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It's Christmas Eve and Superintendent Duncan Kincaid is taking his family to stay with his parents in Cheshire for the holiday period. The holiday doesn't get off to a good start, as Duncan's sister Juliet discovers the body of a baby in an old dairy farm she is renovating.
Else where Ex Social worker Annie Lebow is getting ready for another lonely Christmas on her Narrowboat.
While it's not Kincaids case, he finds it impossible not to get involved. As if helping to solve the case wasn't enough, Kincaid's relationship with his sister is still very much strained and he's having trouble bonding with Kit who he's only just found out is his son.
I have read quite a few crime novels lately, and while some have lost my interest in the first few chapters I'm pleased to say I found this one very hard to put down indeed.
Deborah Crombie has a wonderful way of hooking you into the story in just the very first sentences, and while even though it was very late into the night I was desperate to learn the fates of all the characters concerned. The story flows along at a steady pace, and each chapter ending in such away that you can't stop to you've read the next and the next, get the picture?
I can honestly say that while reading this novel, I couldn't find a single thing to fault about it. While some readers may feel that Crombie is over descriptive at times, I found that to be in her favour and didn't feel she over did it in the slightest. Books for me are away of escaping from the day to day hustle and bustle of life, and this one is perfect for doing so. Many a time I felt as if I was in the book myself, as I could smell the food on the table at Christmas and feel the chill of the winter's air.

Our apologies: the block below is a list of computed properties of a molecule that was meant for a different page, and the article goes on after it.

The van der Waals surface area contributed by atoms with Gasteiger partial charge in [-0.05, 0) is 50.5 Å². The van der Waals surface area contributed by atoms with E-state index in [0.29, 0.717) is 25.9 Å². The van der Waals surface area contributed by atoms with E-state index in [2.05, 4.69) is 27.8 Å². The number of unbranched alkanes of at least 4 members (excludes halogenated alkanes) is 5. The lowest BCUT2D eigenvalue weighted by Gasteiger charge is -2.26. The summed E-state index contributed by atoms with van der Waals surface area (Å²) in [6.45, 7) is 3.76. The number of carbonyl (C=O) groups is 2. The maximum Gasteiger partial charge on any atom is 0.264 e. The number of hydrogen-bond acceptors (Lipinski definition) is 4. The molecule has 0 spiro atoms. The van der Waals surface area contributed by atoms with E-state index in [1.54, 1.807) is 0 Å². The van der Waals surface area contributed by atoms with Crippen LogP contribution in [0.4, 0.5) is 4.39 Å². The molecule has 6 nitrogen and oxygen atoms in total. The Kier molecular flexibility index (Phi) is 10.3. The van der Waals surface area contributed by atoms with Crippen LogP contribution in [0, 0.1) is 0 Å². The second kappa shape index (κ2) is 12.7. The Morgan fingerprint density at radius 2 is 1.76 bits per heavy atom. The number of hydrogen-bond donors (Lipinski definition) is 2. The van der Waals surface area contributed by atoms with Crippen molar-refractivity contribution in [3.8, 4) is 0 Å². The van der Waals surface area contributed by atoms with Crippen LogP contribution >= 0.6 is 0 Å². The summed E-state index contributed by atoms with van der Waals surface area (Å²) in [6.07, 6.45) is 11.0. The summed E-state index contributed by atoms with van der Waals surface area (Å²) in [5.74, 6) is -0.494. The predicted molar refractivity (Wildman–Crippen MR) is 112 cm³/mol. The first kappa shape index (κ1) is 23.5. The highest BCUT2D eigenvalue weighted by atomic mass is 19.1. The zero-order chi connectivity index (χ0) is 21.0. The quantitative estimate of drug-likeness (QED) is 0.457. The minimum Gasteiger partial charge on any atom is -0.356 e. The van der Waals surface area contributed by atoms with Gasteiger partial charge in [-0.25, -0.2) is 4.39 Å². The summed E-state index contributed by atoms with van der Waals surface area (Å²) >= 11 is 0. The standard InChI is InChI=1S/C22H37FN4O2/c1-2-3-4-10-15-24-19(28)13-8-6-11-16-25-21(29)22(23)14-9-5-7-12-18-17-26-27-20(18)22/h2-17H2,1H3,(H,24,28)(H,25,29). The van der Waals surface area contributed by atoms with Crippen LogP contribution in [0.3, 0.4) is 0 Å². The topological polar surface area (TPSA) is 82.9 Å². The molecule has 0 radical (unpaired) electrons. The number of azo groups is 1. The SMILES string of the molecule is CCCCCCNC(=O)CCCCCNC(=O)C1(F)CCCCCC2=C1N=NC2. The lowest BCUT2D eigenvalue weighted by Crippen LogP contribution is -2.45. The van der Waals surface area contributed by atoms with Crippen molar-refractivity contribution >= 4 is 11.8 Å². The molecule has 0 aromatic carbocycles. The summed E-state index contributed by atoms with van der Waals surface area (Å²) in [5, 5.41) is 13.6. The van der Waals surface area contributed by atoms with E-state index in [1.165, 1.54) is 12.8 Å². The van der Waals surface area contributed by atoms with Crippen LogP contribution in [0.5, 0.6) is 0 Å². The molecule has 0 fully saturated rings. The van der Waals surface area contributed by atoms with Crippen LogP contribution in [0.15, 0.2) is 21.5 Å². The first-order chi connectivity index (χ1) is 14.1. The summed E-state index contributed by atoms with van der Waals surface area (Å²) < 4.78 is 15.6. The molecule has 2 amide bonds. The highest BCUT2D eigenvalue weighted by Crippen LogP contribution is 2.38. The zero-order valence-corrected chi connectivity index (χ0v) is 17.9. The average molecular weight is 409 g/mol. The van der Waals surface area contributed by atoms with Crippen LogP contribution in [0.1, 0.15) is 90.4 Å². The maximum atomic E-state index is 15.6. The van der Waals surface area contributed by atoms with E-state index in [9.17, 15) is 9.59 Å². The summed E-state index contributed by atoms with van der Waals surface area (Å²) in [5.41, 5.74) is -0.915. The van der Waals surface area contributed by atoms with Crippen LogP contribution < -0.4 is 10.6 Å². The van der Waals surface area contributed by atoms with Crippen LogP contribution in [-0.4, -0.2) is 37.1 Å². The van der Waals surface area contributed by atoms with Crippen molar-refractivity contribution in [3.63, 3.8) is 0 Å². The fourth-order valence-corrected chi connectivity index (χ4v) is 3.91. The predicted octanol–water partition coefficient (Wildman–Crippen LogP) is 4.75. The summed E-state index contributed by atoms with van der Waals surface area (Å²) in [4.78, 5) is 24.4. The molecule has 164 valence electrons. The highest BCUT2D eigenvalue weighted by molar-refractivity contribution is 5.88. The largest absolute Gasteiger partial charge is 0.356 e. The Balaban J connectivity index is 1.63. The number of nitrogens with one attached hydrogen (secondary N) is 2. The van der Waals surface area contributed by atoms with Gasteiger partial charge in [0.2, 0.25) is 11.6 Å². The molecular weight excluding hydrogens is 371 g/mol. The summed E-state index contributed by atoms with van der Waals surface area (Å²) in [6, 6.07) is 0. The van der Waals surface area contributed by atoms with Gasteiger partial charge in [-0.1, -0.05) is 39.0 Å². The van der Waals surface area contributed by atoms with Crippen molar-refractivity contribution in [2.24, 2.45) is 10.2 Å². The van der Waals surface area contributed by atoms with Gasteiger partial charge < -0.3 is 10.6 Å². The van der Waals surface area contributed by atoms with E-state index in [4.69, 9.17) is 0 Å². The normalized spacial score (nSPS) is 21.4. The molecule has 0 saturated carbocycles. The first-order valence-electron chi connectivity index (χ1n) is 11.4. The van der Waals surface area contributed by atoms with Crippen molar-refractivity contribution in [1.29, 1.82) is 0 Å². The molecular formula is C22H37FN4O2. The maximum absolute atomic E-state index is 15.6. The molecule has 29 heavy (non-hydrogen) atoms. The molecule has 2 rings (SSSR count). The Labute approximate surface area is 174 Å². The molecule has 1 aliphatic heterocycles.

I felt Crombie got the balance just right between the investigations and the home lives of the characters. Without going into too much detail there's strained relationships between many of the characters, and I was equally as interested to find out how they'd work out as I was to find out who dunnit.
At first I was a little concerned about the numbers of characters being brought in, as I find with Agatha Christies novels that I get very confused as to who's who. I needed have worried however as each one is developed (some of course more than others) enough that I never had to flick back through to reacquaint myself with any of them.
Finally the best thing of all for me is the fact that even though the clues were all there, I had know idea who were responsible for the crimes until the very end. It's been far too easy to work out who the bad guys are in some novels I've read, but I liked the fact that I had to piece together the clues along with the Police and was very shocked when all was revealed.
While I should note that this book is the eleventh in the series of the Kincaid/James novels, I certainly didn't feel that I was missing out on not reading the others in the series first. While undoubtedly reading them in order would provide more background information on the characters, I didn't find this lack of knowledge a problem.
So to sum up I'd say that this is a crime novel not to be missed, and I for one will certainly be seeking out more of Crombie's books.